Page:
Here's an interesting idea for WBW 33 -- a nectar-like wine that you can serve as an aperatif or as dessert! I'm talking about Vin Doux Naturel such as Banyuls or Rivesaltes, but if you've never heard of them, allow me to explain.
Vin doux naturel means "naturally sweet wine". That's in part becuase the grapes used to make it typically are high in natural sugar and therefore capable of reaching 15 percent alcohol during the vinification. To that, distilled spirits are added and essentially stop fermentation while further elevating the alcohol content. The resulting wines are usually 15 to 18 percent alcohol but can range as high as 21.5 percent. Generally white grape Vin Doux Naturel are sweeter and less alcoholic than reds.
I framed last week's posts on Vin de Pays as the legacy of Languedoc-Roussillon, but you could certainly revise that to say that Vin de Pays is the legacy of Languedoc while Vin Doux Naturel is the legacy of Roussillon. The larger western Languedoc does produce a little Vin Doux Naturel, but the smaller eastern Roussillon is the heavyweight producer, having nurtured, developed and actually invented this unique style of wine. (Other than a couple types of Vin Doux Naturel coming out of the Rhône Valley, this concoction is strictly a Languedoc-Roussillon regional wine.)
For the historical signifcance of vin doux naturel -- of which Port wine is sometimes considered part of its legacy -- I turned to The Oxford Companion to Wine. Its entry includes the following:
The Catalan alchemist Arnaldus de Villanova (Arnaud de Villeneuve) of Montpellier University's then-flourishing medical school perfected the [vin doux naturel vinification] process and in 1299 was granted a patent from the king of Majorca, then ruler of Roussillon, which was to become the world's centre of vin doux naturel production ...But for a more practical lesson, nothing beats a tasting of the stuff to understand what it is. Click on the thumbnails below to take a closer look at what my friends and I drank over the weekend.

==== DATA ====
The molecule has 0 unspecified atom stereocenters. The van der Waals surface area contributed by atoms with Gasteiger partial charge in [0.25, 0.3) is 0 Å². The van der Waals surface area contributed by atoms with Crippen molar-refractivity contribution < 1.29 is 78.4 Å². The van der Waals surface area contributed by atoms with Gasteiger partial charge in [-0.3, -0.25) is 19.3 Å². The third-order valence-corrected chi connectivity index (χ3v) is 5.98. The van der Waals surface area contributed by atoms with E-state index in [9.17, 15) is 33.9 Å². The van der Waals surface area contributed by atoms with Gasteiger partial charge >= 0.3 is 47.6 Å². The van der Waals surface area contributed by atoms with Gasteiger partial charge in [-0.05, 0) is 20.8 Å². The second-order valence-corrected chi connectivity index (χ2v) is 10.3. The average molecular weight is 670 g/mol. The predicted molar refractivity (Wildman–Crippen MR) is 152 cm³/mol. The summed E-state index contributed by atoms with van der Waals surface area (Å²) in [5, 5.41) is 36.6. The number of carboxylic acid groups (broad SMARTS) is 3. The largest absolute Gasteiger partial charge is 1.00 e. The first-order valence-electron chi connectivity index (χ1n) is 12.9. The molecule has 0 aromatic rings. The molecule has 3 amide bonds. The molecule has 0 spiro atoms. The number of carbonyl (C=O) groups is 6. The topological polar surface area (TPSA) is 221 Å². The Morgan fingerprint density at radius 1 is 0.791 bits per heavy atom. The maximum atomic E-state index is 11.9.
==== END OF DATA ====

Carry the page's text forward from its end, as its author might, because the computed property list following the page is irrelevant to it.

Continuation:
This is essentially how port as we know it, created nearly 400 years later, is made strong and sweet, and the technique is also used in the production of madeira and málaga.
I chose to open a well-reviewed Muscat de Rivesaltes, which is just one official Vin Doux Naturel designation of many. As the name often implies with these sweet wines, the grape involved is obvious (sometimes tawnier versions of Vin Doux Naturel are made with Grenache grapes though that may not be apparent on the label).
Domaine Cazes Muscat de Rivesaltes 2003 reminded me a lot of my favourite Muscat treat called Passito-di-Pantelleria. Though I might still prefer the Sicilian in an after dinner situation for its intense fruit, slight hint of orange bitters and overall honeyed attack, this Riversaltes could slip in easily as an aperatif alongside nuts or rich terrines and pâtés.
It features something more like a dry Fino Sherry finish, less sweet than it could be. The consistency of this wine is still very viscous. Not too heady and with tremendous balance. Quite a versatile entry, and at about $25 a perfect candidate for a review in WBW 33.
With drops of vin doux naturel sliding down the side of the bottle, this one became quite sticky to handle. I tried to render this in my photography of the empty bottle but the stunning label still stands out more than my fingerprint traces left on the gummy surface of the glass. Nice design!
This wine producer, Domaine de Cazes is buzzing with interest, and for more than just its logo. They are doing great things in Roussillon, especially in fortified wines but also in the full gamut of red and white wine. Muscat de Rivesaltes is the final destination of 70 percent of France's total Muscat production, and if you feel like picking some up, the Domaine de Cazes name is a good place to start.
André et Bernard Cazes, Rivesaltes, France. 15%. Certified organic and biodynamic wine.
Next: Vin Doux Naturel, part two. And assembling the master list.